Gary Mokotoff, Editor
Volume 18, Number 37 | October 2, 2017
Every government puts value on preserving its history. That is why we have national archives. Genealogy preserves history; the history of a family. It cannot be done without access to records, just as historians cannot preserve a nation's history without access to records. It is a greater good than the right to privacy. It is a greater good than the risk of identity theft.
Past issues of Nu? What's New? are archived at http://www.avotaynu.com/nu.htm
Underlined words are links to sites with additional information.
Ashkenazic Jews Descended from Khazars and Other Myths
Dr. Alexander Beider, author of books on Jewish names and the origins of Yiddish, has mostly kept out of the public limelight, instead focusing on publishing scholarly papers and books on Jewish onomastics and linguistics. Recently, he attacked what he calls “revolutionary theories” that Ashkenazic Jews are descended from the Khazars. He lectured on the subject at the recent IAJGS International Conference on Jewish Genealogy. A version of the lecture appears in the Summer issue of AVOTAYNU. Readers who did not hear his lecture or do not subscribe to AVOTAYNU will find a version of his thoughts published in the Forward at http://tinyurl.com/BeiderForward.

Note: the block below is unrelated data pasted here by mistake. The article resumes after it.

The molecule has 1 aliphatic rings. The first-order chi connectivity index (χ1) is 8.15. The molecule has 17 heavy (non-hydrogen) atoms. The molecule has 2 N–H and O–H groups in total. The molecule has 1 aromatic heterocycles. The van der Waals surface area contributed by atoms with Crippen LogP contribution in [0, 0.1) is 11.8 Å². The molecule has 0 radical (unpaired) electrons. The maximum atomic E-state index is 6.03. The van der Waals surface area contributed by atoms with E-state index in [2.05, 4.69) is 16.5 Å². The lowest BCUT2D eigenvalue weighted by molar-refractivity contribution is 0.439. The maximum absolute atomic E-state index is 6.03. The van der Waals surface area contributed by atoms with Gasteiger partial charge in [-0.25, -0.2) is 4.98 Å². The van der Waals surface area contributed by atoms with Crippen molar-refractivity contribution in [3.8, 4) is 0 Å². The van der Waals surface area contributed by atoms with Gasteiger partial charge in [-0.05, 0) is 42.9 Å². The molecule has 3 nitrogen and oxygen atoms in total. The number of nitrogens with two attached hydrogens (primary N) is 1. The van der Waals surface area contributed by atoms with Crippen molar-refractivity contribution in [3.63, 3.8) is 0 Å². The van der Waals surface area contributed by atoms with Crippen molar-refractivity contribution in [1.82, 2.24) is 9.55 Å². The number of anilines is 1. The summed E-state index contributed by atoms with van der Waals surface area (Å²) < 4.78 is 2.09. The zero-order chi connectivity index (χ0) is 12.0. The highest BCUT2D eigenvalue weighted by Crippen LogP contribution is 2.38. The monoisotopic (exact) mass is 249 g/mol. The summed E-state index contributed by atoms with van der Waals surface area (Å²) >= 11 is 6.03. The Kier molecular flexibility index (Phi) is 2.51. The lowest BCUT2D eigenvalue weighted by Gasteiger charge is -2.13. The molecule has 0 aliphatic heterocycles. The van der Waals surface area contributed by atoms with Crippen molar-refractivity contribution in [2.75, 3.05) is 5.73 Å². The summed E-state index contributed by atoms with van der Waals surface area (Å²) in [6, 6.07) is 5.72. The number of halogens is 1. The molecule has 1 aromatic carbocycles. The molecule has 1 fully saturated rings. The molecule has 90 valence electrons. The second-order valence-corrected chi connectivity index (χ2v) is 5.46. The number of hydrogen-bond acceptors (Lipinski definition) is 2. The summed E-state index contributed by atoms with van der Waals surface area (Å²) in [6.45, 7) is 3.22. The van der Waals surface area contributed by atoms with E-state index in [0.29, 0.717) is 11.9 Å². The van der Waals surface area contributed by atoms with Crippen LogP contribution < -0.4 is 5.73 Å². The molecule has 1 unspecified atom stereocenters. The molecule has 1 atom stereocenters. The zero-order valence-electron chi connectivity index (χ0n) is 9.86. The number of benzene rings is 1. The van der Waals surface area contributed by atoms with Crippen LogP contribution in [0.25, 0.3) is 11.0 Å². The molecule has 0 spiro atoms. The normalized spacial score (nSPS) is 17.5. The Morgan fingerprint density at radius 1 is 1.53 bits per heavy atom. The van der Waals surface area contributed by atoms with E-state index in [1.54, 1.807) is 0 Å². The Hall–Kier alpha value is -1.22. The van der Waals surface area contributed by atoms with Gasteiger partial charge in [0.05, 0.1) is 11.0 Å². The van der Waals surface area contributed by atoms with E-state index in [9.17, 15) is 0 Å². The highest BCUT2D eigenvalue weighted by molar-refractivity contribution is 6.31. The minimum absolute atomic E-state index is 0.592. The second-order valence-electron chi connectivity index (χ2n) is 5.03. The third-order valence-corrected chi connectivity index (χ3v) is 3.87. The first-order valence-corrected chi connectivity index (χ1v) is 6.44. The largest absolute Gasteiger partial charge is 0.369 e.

In the yet-to-be-published Fall issue of AVOTAYNU, Dr Beider attacks another myth in his article, “Pseudo-Sephardic Surnames from Italy.” In the articles he demonstrates the surnames Bassan(o), Noveira/Novara, Morteira/Morata, Porto, Basevi, Castro, Segre, Toaff, Del Mar and Elhaik are not of Sephardic origin.